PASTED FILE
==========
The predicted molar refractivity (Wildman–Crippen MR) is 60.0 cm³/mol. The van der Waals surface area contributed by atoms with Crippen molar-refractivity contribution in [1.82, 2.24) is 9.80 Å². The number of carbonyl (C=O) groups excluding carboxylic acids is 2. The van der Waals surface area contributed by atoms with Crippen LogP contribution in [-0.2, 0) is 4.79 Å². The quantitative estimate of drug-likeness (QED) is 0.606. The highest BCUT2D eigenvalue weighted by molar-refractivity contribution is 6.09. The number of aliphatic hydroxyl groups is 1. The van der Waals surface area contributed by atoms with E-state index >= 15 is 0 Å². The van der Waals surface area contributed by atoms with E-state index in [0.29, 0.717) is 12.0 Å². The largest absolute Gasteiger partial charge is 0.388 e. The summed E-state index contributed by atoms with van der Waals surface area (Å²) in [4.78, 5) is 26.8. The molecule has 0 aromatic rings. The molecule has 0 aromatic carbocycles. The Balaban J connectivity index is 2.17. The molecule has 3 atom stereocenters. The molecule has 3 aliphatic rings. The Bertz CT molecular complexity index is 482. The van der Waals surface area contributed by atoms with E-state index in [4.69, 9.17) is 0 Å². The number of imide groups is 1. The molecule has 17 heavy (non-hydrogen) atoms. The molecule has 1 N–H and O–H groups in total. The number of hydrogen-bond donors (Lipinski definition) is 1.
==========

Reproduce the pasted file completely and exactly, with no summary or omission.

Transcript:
The predicted molar refractivity (Wildman–Crippen MR) is 60.0 cm³/mol. The van der Waals surface area contributed by atoms with Crippen molar-refractivity contribution in [1.82, 2.24) is 9.80 Å². The number of carbonyl (C=O) groups excluding carboxylic acids is 2. The van der Waals surface area contributed by atoms with Crippen LogP contribution in [-0.2, 0) is 4.79 Å². The quantitative estimate of drug-likeness (QED) is 0.606. The highest BCUT2D eigenvalue weighted by molar-refractivity contribution is 6.09. The number of aliphatic hydroxyl groups is 1. The van der Waals surface area contributed by atoms with E-state index >= 15 is 0 Å². The van der Waals surface area contributed by atoms with E-state index in [0.29, 0.717) is 12.0 Å². The largest absolute Gasteiger partial charge is 0.388 e. The summed E-state index contributed by atoms with van der Waals surface area (Å²) in [4.78, 5) is 26.8. The molecule has 0 aromatic rings. The molecule has 0 aromatic carbocycles. The Balaban J connectivity index is 2.17. The molecule has 3 atom stereocenters. The molecule has 3 aliphatic rings. The Bertz CT molecular complexity index is 482. The van der Waals surface area contributed by atoms with E-state index in [4.69, 9.17) is 0 Å². The number of imide groups is 1. The molecule has 17 heavy (non-hydrogen) atoms. The molecule has 1 N–H and O–H groups in total. The number of hydrogen-bond donors (Lipinski definition) is 1.